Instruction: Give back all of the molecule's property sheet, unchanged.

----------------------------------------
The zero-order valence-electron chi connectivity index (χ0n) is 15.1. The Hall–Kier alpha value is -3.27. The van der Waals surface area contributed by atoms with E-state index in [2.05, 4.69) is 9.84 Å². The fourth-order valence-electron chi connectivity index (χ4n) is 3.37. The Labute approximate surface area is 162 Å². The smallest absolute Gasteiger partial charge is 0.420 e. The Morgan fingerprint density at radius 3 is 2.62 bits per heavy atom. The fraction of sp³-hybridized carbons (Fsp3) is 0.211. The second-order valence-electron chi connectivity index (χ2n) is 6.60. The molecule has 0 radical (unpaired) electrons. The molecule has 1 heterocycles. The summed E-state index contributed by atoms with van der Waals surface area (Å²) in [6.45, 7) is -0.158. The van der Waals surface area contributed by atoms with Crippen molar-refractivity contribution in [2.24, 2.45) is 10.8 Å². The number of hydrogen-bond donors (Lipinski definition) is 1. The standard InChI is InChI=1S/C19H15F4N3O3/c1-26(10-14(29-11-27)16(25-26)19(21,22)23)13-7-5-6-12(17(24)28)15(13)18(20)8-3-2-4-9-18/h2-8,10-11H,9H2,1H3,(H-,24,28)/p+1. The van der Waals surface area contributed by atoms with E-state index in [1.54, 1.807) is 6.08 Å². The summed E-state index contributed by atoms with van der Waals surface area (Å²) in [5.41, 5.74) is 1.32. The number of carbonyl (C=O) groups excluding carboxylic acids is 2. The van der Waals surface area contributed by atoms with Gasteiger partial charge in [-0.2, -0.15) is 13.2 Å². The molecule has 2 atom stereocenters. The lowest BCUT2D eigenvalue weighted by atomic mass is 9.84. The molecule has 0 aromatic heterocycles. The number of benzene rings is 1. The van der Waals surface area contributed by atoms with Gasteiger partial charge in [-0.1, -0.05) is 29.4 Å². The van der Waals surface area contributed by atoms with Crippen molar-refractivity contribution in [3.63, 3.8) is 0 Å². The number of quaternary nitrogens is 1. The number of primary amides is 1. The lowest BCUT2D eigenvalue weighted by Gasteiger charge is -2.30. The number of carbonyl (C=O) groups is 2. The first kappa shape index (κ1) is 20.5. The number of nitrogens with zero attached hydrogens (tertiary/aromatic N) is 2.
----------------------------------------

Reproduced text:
The zero-order valence-electron chi connectivity index (χ0n) is 15.1. The Hall–Kier alpha value is -3.27. The van der Waals surface area contributed by atoms with E-state index in [2.05, 4.69) is 9.84 Å². The fourth-order valence-electron chi connectivity index (χ4n) is 3.37. The Labute approximate surface area is 162 Å². The smallest absolute Gasteiger partial charge is 0.420 e. The Morgan fingerprint density at radius 3 is 2.62 bits per heavy atom. The fraction of sp³-hybridized carbons (Fsp3) is 0.211. The second-order valence-electron chi connectivity index (χ2n) is 6.60. The molecule has 0 radical (unpaired) electrons. The molecule has 1 heterocycles. The summed E-state index contributed by atoms with van der Waals surface area (Å²) in [6.45, 7) is -0.158. The van der Waals surface area contributed by atoms with Crippen molar-refractivity contribution in [2.24, 2.45) is 10.8 Å². The number of hydrogen-bond donors (Lipinski definition) is 1. The standard InChI is InChI=1S/C19H15F4N3O3/c1-26(10-14(29-11-27)16(25-26)19(21,22)23)13-7-5-6-12(17(24)28)15(13)18(20)8-3-2-4-9-18/h2-8,10-11H,9H2,1H3,(H-,24,28)/p+1. The van der Waals surface area contributed by atoms with E-state index in [1.54, 1.807) is 6.08 Å². The summed E-state index contributed by atoms with van der Waals surface area (Å²) in [5.41, 5.74) is 1.32. The number of carbonyl (C=O) groups excluding carboxylic acids is 2. The van der Waals surface area contributed by atoms with Gasteiger partial charge in [-0.2, -0.15) is 13.2 Å². The molecule has 2 atom stereocenters. The lowest BCUT2D eigenvalue weighted by atomic mass is 9.84. The molecule has 0 aromatic heterocycles. The number of benzene rings is 1. The van der Waals surface area contributed by atoms with Gasteiger partial charge in [-0.1, -0.05) is 29.4 Å². The van der Waals surface area contributed by atoms with Crippen molar-refractivity contribution in [3.63, 3.8) is 0 Å². The number of quaternary nitrogens is 1. The number of primary amides is 1. The lowest BCUT2D eigenvalue weighted by Gasteiger charge is -2.30. The number of carbonyl (C=O) groups is 2. The first kappa shape index (κ1) is 20.5. The number of nitrogens with zero attached hydrogens (tertiary/aromatic N) is 2.